Alabama explores potential of tapping into its oil sands reserves

Alabama is taking a leaf out of the Canadian playbook by exploring the potential of its oil sands reserves, estimated to contain close to 7.5 billion barrels of crude.

In late July, the state joined Mississippi to form a partnership that is studying the resource in the two states, the first oil sands-related research since the 1980s.

According to experts quoted by The Associated Press, the revision is likely to lead to better reserve estimates and models, as well as other information critical to stimulate private sector interest and guide development.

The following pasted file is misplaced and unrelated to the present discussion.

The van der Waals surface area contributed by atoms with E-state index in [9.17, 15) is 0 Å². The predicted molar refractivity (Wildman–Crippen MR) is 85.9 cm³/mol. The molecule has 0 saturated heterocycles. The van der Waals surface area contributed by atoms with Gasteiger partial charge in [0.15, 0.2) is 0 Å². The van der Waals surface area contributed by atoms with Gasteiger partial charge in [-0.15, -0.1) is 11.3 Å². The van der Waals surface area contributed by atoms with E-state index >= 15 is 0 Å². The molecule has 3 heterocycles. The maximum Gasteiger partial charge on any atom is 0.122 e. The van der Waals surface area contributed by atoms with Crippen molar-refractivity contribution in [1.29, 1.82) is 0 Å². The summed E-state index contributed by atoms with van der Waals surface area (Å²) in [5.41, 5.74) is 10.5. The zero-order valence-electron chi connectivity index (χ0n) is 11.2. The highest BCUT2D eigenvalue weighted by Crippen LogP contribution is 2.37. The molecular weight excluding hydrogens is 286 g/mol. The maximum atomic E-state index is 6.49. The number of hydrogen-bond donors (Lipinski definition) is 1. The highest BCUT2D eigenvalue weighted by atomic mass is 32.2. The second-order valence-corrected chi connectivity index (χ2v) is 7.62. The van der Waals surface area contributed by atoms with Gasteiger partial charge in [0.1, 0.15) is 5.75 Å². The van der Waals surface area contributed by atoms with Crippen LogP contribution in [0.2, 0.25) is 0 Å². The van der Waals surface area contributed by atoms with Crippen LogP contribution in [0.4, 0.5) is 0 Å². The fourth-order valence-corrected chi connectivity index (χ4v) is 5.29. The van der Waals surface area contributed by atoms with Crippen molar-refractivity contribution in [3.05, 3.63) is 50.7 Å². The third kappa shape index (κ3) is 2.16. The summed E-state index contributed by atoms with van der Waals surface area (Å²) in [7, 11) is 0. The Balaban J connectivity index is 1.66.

"This could become a brand new industry for our state, and it could create thousands of jobs and the tax revenue would probably be very high," Rep. Micky Hammon was quoted as saying.

The extraction method to implement, strip mining or drilling, will depend on the depth of the deposit, known as the Hartselle Sandstone, which stretches from north-central and northwest Alabama into northeastern Mississippi.

Last year, the Canadian Consulate General in Atlanta, and the Alberta government hosted Southern States Energy Board members and geologists from Alabama and Mississippi for a series of meetings and tours showcasing the oil sands operations in the province.